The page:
Subprocess changing directory

Posted on

Question :

Subprocess changing directory

I want to execute a script inside a subdirectory/superdirectory (I need to be inside this sub/super-directory first). I can’t get subprocess to enter my subdirectory:

tducin@localhost:~/Projekty/tests/ve$ python
Python 2.7.4 (default, Sep 26 2013, 03:20:26) 
[GCC 4.7.3] on linux2
Type "help", "copyright", "credits" or "license" for more information.
>>> import subprocess
>>> import os
>>> os.getcwd()
>>>['cd ..'])
Traceback (most recent call last):
  File "<stdin>", line 1, in <module>
  File "/usr/lib/python2.7/", line 524, in call
    return Popen(*popenargs, **kwargs).wait()
  File "/usr/lib/python2.7/", line 711, in __init__
    errread, errwrite)
  File "/usr/lib/python2.7/", line 1308, in _execute_child
    raise child_exception
OSError: [Errno 2] No such file or directory

Python throws OSError and I don’t know why. It doesn’t matter whether I try to go into an existing subdir or go one directory up (as above) – I always end up with the same error.

Asked By: ducin


Answer #1:

What your code tries to do is call a program named cd ... What you want is call a command named cd.

But cd is a shell internal. So you can only call it as'cd ..', shell=True) # pointless code! See text below.

But it is pointless to do so. As no process can change another process’s working directory (again, at least on a UNIX-like OS, but as well on Windows), this call will have the subshell change its dir and exit immediately.

What you want can be achieved with os.chdir() or with the subprocess named parameter cwd which changes the working directory immediately before executing a subprocess.

For example, to execute ls in the root directory, you either can do

wd = os.getcwd()

or simply

subprocess.Popen("ls", cwd="/")
Answered By: glglgl

Answer #2:

To run your_command as a subprocess in a different directory, pass cwd parameter, as suggested in @wim’s answer:

import subprocess

subprocess.check_call(['your_command', 'arg 1', 'arg 2'], cwd=working_dir)

A child process can’t change its parent’s working directory (normally). Running cd .. in a child shell process using subprocess won’t change your parent Python script’s working directory i.e., the code example in @glglgl’s answer is wrong. cd is a shell builtin (not a separate executable), it can change the directory only in the same process.

Answered By: jfs

Answer #3:

You want to use an absolute path to the executable, and use the cwd kwarg of Popen to set the working directory. See the docs.

If cwd is not None, the child’s current directory will be changed to
cwd before it is executed. Note that this directory is not considered
when searching the executable, so you can’t specify the program’s path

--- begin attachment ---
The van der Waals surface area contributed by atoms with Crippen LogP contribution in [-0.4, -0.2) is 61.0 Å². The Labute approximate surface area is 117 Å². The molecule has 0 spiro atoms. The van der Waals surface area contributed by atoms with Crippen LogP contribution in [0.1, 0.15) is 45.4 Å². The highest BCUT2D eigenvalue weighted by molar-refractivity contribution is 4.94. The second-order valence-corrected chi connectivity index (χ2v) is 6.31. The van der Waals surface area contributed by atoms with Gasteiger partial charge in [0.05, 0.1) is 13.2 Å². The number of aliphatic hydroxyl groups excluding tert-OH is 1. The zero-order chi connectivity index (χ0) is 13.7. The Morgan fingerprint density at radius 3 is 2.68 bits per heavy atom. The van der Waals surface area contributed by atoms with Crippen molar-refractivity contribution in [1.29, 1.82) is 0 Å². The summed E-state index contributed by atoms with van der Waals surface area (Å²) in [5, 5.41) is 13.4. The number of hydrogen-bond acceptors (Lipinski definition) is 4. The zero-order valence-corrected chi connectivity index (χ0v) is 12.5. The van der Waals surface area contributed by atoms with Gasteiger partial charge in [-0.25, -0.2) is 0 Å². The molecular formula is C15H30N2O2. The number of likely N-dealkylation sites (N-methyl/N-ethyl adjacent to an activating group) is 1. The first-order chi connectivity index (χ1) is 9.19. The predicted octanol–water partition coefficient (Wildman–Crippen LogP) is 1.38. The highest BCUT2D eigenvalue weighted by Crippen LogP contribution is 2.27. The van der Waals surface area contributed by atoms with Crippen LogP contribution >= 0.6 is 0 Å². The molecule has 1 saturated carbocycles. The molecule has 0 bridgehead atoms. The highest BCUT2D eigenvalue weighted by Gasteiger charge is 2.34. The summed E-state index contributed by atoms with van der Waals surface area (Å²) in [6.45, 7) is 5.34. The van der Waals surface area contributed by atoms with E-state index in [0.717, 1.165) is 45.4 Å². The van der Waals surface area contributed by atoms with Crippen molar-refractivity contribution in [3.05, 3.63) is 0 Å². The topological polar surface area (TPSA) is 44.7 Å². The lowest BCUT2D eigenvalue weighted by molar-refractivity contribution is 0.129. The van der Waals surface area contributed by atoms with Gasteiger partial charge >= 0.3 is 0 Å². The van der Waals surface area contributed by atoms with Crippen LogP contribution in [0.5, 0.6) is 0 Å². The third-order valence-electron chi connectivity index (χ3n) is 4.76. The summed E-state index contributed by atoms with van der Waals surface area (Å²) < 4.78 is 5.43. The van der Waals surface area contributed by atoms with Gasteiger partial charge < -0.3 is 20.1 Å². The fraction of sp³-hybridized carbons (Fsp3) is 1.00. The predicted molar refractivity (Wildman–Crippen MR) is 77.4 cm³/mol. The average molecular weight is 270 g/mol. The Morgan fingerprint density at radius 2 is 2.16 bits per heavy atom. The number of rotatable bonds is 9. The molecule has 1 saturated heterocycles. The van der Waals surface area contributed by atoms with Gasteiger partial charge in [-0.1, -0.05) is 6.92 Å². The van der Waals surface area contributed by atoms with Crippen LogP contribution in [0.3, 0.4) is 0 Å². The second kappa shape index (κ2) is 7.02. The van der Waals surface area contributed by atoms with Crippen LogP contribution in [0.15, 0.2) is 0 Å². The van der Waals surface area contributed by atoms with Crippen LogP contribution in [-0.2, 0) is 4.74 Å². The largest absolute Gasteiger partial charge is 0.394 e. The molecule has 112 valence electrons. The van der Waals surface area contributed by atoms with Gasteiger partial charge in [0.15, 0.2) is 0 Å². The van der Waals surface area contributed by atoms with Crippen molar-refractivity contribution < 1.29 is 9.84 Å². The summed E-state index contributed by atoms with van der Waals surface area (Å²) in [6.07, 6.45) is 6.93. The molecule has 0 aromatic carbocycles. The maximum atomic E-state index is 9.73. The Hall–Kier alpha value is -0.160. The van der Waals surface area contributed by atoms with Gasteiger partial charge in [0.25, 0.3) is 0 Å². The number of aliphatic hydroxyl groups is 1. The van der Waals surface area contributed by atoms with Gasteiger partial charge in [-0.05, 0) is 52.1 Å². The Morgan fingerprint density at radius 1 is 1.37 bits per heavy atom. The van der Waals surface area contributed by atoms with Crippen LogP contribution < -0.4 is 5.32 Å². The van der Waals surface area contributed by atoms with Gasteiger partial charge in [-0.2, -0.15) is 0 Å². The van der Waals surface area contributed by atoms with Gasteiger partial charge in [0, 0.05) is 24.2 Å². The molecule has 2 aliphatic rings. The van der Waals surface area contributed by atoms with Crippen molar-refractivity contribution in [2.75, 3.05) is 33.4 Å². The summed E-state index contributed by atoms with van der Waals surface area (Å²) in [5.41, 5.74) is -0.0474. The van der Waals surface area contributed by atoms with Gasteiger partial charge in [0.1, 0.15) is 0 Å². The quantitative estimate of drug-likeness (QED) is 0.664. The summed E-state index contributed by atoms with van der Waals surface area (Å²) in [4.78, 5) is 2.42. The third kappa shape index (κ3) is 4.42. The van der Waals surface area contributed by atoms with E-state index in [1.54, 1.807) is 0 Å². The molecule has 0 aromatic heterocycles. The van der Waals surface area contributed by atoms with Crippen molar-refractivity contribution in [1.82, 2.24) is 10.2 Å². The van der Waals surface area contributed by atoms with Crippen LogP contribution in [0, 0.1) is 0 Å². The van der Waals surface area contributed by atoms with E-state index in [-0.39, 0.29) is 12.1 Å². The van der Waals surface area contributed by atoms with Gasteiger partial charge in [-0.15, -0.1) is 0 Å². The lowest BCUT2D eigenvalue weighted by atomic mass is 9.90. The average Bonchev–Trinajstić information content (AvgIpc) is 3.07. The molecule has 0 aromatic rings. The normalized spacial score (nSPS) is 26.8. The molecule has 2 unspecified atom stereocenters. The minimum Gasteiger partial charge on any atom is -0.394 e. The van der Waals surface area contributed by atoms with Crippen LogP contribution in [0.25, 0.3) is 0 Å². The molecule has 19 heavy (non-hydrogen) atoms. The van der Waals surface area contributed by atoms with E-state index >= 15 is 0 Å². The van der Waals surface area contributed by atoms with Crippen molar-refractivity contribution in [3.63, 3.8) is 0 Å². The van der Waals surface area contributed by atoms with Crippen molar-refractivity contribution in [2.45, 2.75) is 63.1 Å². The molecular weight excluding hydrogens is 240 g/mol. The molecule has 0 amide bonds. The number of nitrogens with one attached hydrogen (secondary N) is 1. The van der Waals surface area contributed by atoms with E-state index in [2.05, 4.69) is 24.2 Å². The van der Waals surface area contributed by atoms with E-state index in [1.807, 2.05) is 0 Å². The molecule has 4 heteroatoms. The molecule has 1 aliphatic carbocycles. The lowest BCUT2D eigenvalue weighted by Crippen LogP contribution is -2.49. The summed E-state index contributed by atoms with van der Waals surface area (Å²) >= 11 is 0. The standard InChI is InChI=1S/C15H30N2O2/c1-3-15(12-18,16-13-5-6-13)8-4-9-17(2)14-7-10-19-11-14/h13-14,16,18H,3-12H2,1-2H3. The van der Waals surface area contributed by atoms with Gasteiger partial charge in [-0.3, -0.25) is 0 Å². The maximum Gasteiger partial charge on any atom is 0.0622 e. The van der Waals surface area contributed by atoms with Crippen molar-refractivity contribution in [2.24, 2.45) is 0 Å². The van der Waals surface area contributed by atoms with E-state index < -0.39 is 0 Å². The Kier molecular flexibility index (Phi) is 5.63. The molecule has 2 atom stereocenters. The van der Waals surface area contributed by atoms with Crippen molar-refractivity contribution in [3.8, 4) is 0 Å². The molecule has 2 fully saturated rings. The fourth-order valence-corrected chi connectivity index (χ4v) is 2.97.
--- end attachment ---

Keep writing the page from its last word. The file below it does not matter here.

relative to cwd.

Answered By: wim

Answer #4: and other methods in the subprocess module have a cwd parameter.

This parameter determines the working directory where you want to execute your process.

So you can do something like this:'ls', shell=True, cwd='path/to/wanted/dir/')

Check out docs subprocess.popen-constructor

Answered By: l__flex__l

Answer #5:

Another option based on this answer:

This allows you to execute multiple commands (e.g cd) in the same process.

import subprocess

commands = '''
cd some-directory
cd another-directory

process = subprocess.Popen('/bin/bash', stdin=subprocess.PIPE, stdout=subprocess.PIPE)
out, err = process.communicate(commands.encode('utf-8'))
Answered By: Eyal Levin

Answer #6:

I guess these days you would do:

import subprocess["pwd"], cwd="sub-dir")
Answered By: Francois

Answer #7:

If you want to have cd functionality (assuming shell=True) and still want to change the directory in terms of the Python script, this code will allow ‘cd’ commands to work.

import subprocess
import os

def cd(cmd):
    #cmd is expected to be something like "cd [place]"
    cmd = cmd + " && pwd" # add the pwd command to run after, this will get our directory after running cd
    p = subprocess.Popen(cmd, shell=True, stdout=subprocess.PIPE, stderr=subprocess.PIPE, universal_newlines=True) # run our new command
    out =
    err =
    # read our output
    if out != "":
        os.chdir(out[0:len(out) - 1]) # if we did get a directory, go to there while ignoring the newline 
    if err != "":
        print(err) # if that directory doesn't exist, bash/sh/whatever env will complain for us, so we can just use that
Answered By: Tactical Tux

Answer #8:

just use os.chdir

>>> import os
>>> import subprocess
>>> # Lets Just Say WE want To List The User Folders
>>> os.chdir("/home/")
user1 user2 user3 user4
Answered By: Harsha Addanki

Leave a Reply

Your email address will not be published. Required fields are marked *